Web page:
A recent decision by the District of Minnesota provides an interesting roadmap for how defendants can use Rule 11 in defending against a frivolous class action.  In Brown v. Ameriprise Financial Services, Inc., 2011 U.S. Dist. LEXIS 101038 (D. Minn. Sept. 7, 2011), the plaintiff filed a putative class action complaint alleging purported racial discrimination.  The defendant discovered that the complaint was copied in large part verbatim from a complaint in a racial discrimination lawsuit filed against Coca-Cola back in 1998.  The plaintiff even copied allegations that were quite specific about alleged employment practices at Coca-Cola, but it turned out had no factual basis with respect to Ameriprise.  During the plaintiff’s deposition, she was unable to identify the factual basis for various allegations in the complaint, and admitted that some of them were flatly wrong.  Id. at *4-6.  Ameriprise served a Rule 11 motion, and after the plaintiff refused to withdraw the complaint within the 21-day period, sought sanctions.

A magistrate judge recommended that the defendant’s Rule 11 motion be granted and that sanctions be awarded for the attorneys’ fees the defendant expended to defend the case (the fees requested were $137,000).  Id. at *9.  The district judge agreed that sanctions were appropriate, stressing that: (1) there was no foundation for a number of the allegations in the complaint; (2) the fact that plaintiff had not moved for class certification was irrelevant because the violation occurred when the complaint was filed and the plaintiff had not availed herself of the “safe harbor” under Rule 11; and (3) the defendants’ objections to discovery were irrelevant because the plaintiff had to adequately plead a claim before being entitled to discovery.  Id. at *13-19.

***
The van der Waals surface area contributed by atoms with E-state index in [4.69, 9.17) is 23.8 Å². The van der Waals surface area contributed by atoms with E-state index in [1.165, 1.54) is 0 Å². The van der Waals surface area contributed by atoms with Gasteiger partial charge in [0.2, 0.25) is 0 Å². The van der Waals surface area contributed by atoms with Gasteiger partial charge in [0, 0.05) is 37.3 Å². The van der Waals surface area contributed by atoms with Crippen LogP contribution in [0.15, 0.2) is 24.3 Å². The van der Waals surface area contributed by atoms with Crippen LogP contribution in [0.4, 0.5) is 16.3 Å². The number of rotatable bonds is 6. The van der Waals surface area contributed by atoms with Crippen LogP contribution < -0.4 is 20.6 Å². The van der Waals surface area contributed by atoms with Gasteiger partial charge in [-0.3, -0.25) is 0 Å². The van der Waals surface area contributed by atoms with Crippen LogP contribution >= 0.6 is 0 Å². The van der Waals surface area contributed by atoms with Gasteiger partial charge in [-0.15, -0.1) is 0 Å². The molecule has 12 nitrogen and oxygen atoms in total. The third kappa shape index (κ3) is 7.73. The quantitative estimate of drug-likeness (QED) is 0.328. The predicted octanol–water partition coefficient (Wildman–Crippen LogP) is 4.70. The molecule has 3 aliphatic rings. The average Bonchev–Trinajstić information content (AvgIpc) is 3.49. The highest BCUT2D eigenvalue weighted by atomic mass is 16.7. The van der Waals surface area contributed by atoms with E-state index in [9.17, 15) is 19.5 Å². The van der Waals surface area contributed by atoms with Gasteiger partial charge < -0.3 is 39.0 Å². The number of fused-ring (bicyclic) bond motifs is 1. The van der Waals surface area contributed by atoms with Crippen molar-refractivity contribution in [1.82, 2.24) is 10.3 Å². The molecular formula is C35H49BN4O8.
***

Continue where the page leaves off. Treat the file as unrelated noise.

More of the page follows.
The district judge, however, concluded that the ultimate sanction – dismissal of the complaint – was appropriate given the degree of malfeasance.  The court concluded that a fee award would not be a sufficient deterrent, but also that a fee award in addition to dismissal was unwarranted because the dismissal was a sufficiently stern sanction.  Id. at *26-28.  I tend to agree with the magistrate judge that a fee award would have been the more appropriate sanction – a plaintiff and his or her lawyers are likely to care less about a dismissal of a frivolous case than they would about having to reach into their pockets to cover the defendants’ fees.  A fee award also provides the defendant with some compensation from having to defend a frivolous case.  Here, Ameriprise apparently spent $137,000 to defend a case that it appears never should have been filed.

Putting the issue of the appropriate sanction aside, the key practice point I see here is that in a case that is suspected to be frivolous, it may make sense to take the named plaintiff’s deposition as early as possible and explore the factual basis for the allegations in the complaint.  Named plaintiffs in class actions typically have little to provide in documents or interrogatory answers that will be useful, so an early deposition rarely will disadvantage the defendant strategically.  Taking the plaintiff’s deposition early may demonstrate that the allegations made in the complaint were unfounded (or even copied from some other unrelated case), and might provide the grounds for a Rule 11 motion.  An early plaintiff’s deposition also prevents the plaintiff from taking discovery from the defendant and trying to use that to try to find support for allegations that had no basis to begin with.